The Yiwu driver said: 

If it weren’t for the 1,000 yuan deposit, which there was no way to get back, I might have given up at that time.

A driver whose social media account name is “Expect Equality” detailed the 1,000 yuan deposit drivers pay to sign up, the monthly membership fee of several hundred yuan, and the seven to 17 percent commission of what the customer pays. His post about these methods to extract revenue from drivers receiving over 400 online comments.


Huolala drivers, can you stand up for yourselves? 


The case of a truck driver who stabbed and killed Huolala staff after the company wouldn’t return his deposit shows the intensity of the problem. On 10 April, a driver in Guangdong province wanted to stop driving for Huolala and receive his 1,000 yuan deposit back. However, the Huolala staff refused to return his deposit, citing “company regulations.” The enraged driver stabbed two Huolala staff members and fled before being apprehended nearby. 

After the incident, online criticism was pointed at Huolala for extracting income from drivers and refusing to return the deposit, leading to this extreme outcome. “Why can't the deposit be returned smoothly? The deposit is supposed to be refunded,” said one online commenter.

Regarding membership fees, initially drivers would belong to Level 1 or Level 2, with different driver benefits for each. In 2019, Huolala began to draw commissions from these members, and by 2021 the membership levels each had different commission rates. According to LatePost, Huolala changed its driver commission rules in September 2021. The company went from having a commission-free tier in 2019 to a 5, 8 and 11 percent commission for respective membership levels. 

Have Huolala’s business practices changed after worker strikes and government intervention?

The 16-18 November 2022 nationwide strike by Huolala drivers was in large part over a new multi-factor ordering system on the platform. Single-priced orders of the past had displayed the total distance, but the new multi-factor orders launched in June 2022 take into account distance, road conditions and weather when determining the price of a trip. 

The algorithm is opaque, but drivers overwhelmingly say that the multi-factor order system has reduced prices of trips, leading to lower income for drivers. For example, news reports show that last autumn, for some drivers, most trips available to accept were multi-factor orders, and they were suddenly earning hundreds or thousands of yuan less per day.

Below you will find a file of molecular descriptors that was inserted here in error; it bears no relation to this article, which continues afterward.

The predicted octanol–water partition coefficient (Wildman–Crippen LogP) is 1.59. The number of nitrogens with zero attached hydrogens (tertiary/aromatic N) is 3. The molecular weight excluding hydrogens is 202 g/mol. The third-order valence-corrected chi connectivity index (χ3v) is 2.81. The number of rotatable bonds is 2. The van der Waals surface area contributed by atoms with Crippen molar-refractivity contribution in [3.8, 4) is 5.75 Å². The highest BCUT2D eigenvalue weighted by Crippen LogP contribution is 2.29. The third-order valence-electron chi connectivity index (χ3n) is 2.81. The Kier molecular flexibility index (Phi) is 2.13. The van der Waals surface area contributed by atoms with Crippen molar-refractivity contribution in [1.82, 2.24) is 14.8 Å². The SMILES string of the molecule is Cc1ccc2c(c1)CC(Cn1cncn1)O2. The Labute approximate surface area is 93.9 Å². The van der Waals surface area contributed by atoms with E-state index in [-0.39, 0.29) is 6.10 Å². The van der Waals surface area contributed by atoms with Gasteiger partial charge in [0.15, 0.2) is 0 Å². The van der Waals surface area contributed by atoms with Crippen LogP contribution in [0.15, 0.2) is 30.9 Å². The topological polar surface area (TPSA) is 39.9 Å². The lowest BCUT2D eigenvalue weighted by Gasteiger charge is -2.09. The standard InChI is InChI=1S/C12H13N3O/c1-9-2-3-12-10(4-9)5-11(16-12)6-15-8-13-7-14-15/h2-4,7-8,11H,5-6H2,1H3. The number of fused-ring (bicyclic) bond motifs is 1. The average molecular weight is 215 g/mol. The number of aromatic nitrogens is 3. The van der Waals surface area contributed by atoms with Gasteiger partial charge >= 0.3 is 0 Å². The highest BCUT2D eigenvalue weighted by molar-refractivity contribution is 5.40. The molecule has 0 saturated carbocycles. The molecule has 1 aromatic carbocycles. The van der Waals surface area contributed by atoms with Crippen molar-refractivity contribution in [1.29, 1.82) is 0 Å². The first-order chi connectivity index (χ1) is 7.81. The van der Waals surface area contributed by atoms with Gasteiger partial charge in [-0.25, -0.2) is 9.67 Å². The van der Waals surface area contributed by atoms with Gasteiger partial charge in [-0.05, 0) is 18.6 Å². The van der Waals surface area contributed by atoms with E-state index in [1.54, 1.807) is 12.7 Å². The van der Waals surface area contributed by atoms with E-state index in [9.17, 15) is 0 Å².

A worker sits in an orange van

Photograph: WirestockCreators /

After the November 2022 strike and action by the Ministry of Transport - reprimanding Huolala and other platforms for “disrupting the order of fair market conditions” - Huolala announced that it would make platform adjustments to reduce the proportion of multi-factor orders. However, this has not resolved drivers’ grievances, as evidenced by the May 2023 strikes. 

The driver posting under the “Expect Equality” username complained that the ordering system does not give drivers a sense of what level of effort is involved, or any control over their working conditions: 

When you accept a trip, it doesn’t specify what kind of goods are involved. When you show up, there could be 1-2 tonnes of goods to move, and the rate is only about 20-something yuan. If you don’t do it, you will be dealt with because of complaints. 

This problem has been exacerbated by Huolala’s market monopolisation, which has led to larger and more difficult trips over time. Some drivers have smaller vehicles, and demand for these services has become lower. A driver pointed out how the monopoly affects drivers’ ability to earn income: 

What should someone do if they bought a vehicle without much cargo space? Now 80 percent of the freight market is monopolised by Huolala, so the only opportunity to get more pay is to survive through them, otherwise just sell your vehicle for scrap! 

Huolala drivers involved in the Chengdu strike also expressed dissatisfaction online that the company does not offer adequate training - only a 30-minute safety video upon signing up - and that the company evades liability in the event of an accident. 

Recent rise in protests shows strong need for worker representation 

China Labour Bulletin’s Strike Map has collected 16 collective actions by Huolala drivers since 2018, with ten occurring since the end of 2022, showing an urgent need for worker representation. 

CLB Strike Map data on Huolala driver protests since 2018